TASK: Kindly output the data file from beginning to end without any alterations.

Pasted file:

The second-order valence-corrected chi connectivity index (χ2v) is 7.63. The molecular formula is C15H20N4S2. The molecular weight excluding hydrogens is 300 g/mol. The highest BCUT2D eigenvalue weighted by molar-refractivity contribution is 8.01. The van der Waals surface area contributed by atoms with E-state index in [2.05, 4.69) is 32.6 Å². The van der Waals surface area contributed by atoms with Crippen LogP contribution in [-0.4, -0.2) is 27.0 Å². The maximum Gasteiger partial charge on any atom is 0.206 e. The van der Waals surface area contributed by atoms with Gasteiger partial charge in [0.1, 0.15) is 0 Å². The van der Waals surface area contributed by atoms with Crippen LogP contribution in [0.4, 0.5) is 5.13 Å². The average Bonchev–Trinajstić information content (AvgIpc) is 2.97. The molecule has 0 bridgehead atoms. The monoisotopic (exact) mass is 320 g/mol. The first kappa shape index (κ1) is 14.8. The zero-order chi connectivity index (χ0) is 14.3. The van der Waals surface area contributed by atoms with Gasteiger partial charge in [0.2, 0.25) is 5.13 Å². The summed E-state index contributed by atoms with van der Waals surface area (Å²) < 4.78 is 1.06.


The second-order valence-corrected chi connectivity index (χ2v) is 7.63. The molecular formula is C15H20N4S2. The molecular weight excluding hydrogens is 300 g/mol. The highest BCUT2D eigenvalue weighted by molar-refractivity contribution is 8.01. The van der Waals surface area contributed by atoms with E-state index in [2.05, 4.69) is 32.6 Å². The van der Waals surface area contributed by atoms with Crippen LogP contribution in [-0.4, -0.2) is 27.0 Å². The maximum Gasteiger partial charge on any atom is 0.206 e. The van der Waals surface area contributed by atoms with Gasteiger partial charge in [0.1, 0.15) is 0 Å². The van der Waals surface area contributed by atoms with Crippen LogP contribution in [0.4, 0.5) is 5.13 Å². The average Bonchev–Trinajstić information content (AvgIpc) is 2.97. The molecule has 0 bridgehead atoms. The monoisotopic (exact) mass is 320 g/mol. The first kappa shape index (κ1) is 14.8. The zero-order chi connectivity index (χ0) is 14.3. The van der Waals surface area contributed by atoms with Gasteiger partial charge in [0.2, 0.25) is 5.13 Å². The summed E-state index contributed by atoms with van der Waals surface area (Å²) < 4.78 is 1.06.